Welcome to our new team of CAFOD gap year volunteers! Read on to find out about their placements and what inspired them to join the programme.
Caroline Collins. Newman University, Birmingham
I’m Caroline and I’m based at Newman University in Birmingham. I first found out about CAFOD’s Step into the Gap programme when I did my first gap year at The Briars Youth Retreat Centre in the Nottingham Diocese. I studied Human Geography at university, and since then my passion for social justice has grown. My degree allowed me to gain a deeper understanding of the inequalities faced across the globe. As I was approaching the end of my studies, I realised I wanted to raise awareness and put my faith into action through working with CAFOD.
We’d like to introduce and welcome the new team of CAFOD gap year volunteers as they settle into their placements this week. Read on to find out a little bit about the 2017/2018 team as they gear up for a year of volunteering with CAFOD.
Christopher Burkette – Walsingham House, Brentwood
Hello, my name is Christopher. I am 18 years old and over the next year I am going to be doing a placement at Walsingham House within the Brentwood diocese in the South-East of the UK. I have been previously involved with the work of CAFOD at a campaign raising awareness of the growing issues surrounding Climate Change – One Climate One World; for me an important topic, more today than ever as the effects of climate change appear so prominent in the World around us. For me, it is important for us to care for the World around us – given to us by God as a gift: one we must be stewards of, spend special attention to and care for.
I joined the Step into the Gap programme once the opportunity arose due to my desire to really help people in the wider world around me – I felt the programme gave me an opportunity to make a real difference! This joined with the fact that I have always took an interest in the many varied works of CAFOD. I wanted to be a part of it – in some way acting to represent the values set by CAFOD – not just in work but in my everyday lifestyle. I think that many people don’t have a full grasp of the spectrum of how far-reaching CAFOD work and the amount of people’s lives of which are transformed completely through action of CAFOD and their partners. I feel that I can be a very vocal person, and so feel that the Step into the Gap programme is helpful for me spreading this message of love to others and act towards visible change!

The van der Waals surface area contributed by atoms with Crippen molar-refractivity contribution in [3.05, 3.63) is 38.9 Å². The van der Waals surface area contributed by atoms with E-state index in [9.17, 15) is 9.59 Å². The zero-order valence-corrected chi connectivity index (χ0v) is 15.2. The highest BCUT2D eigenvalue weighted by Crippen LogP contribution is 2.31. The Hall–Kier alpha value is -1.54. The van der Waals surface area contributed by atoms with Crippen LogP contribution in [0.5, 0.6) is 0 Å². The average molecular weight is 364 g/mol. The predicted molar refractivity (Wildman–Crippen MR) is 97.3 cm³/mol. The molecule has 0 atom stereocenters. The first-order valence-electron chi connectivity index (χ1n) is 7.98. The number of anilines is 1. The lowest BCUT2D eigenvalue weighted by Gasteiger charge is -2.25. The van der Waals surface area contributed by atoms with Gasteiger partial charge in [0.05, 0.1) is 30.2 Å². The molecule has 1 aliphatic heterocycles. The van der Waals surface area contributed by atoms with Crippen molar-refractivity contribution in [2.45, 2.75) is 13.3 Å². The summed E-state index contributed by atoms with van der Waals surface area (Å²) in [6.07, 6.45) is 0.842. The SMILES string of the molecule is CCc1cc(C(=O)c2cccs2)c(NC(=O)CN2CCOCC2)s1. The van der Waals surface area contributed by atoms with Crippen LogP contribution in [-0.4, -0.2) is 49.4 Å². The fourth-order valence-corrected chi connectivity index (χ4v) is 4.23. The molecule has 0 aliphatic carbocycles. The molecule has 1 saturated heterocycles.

In July, Takura Gwatinyanya, from CAFOD partner Caritas Harare, will be travelling across England and Wales to share his passion for tackling poverty and to show how your support is making a difference in Zimbabwe.
Meet Takura and discover more about CAFOD’s climate and energy campaign at a series of special events, starting in London on Wednesday 6 July.
We caught up with Takura to ask his about his family, his work and what keeps him motivated.
Tell us a little bit about your family.
I am married to Rutendo Avriel, and we have one five-year-old son.
You’re an expert in water and sanitation. What makes you passionate about this area?
My experience in sanitation and humanitarian work has shown me that access to water and sanitation is a fundamental human right. It bring human dignity, with immediate and evidenced results. The need for decent water and sanitation cuts across all ages and all backgrounds, it doesn’t matter whether you are rich or poor.
Pumps run on solar power are helping people in the communities where I work to access clean water and are reducing the time it takes people to collect water.
BBC World Affairs Correspondent Mike Wooldridge OBE joined CAFOD on the podium at Leeds Trinity University this month to mark the university’s annual Journalism week. St Mary’s Menston sixth form student Luke attended the talk and reports his findings below.
It was an afternoon of absorbing tales from the world of journalism, as BBC World Affairs Correspondent Mike Wooldridge OBE teamed up with CAFOD to inspire the journalists of the future.
The galvanizing event was just one of a variety of guest speakers and workshops as part of Leeds Trinity University’s Journalism Week.
After an introduction from the CAFOD team based in Leeds, Mr Wooldridge wasted no time in immersing the audience in his stories from a career any journalist would dream of. From the release of Nelson Mandela in 1990, to the Haitian earthquake in 2010, the audience was captivated by anecdotes from a working life which Mr Wooldridge describe as “like having a ringside seat at history in the making.”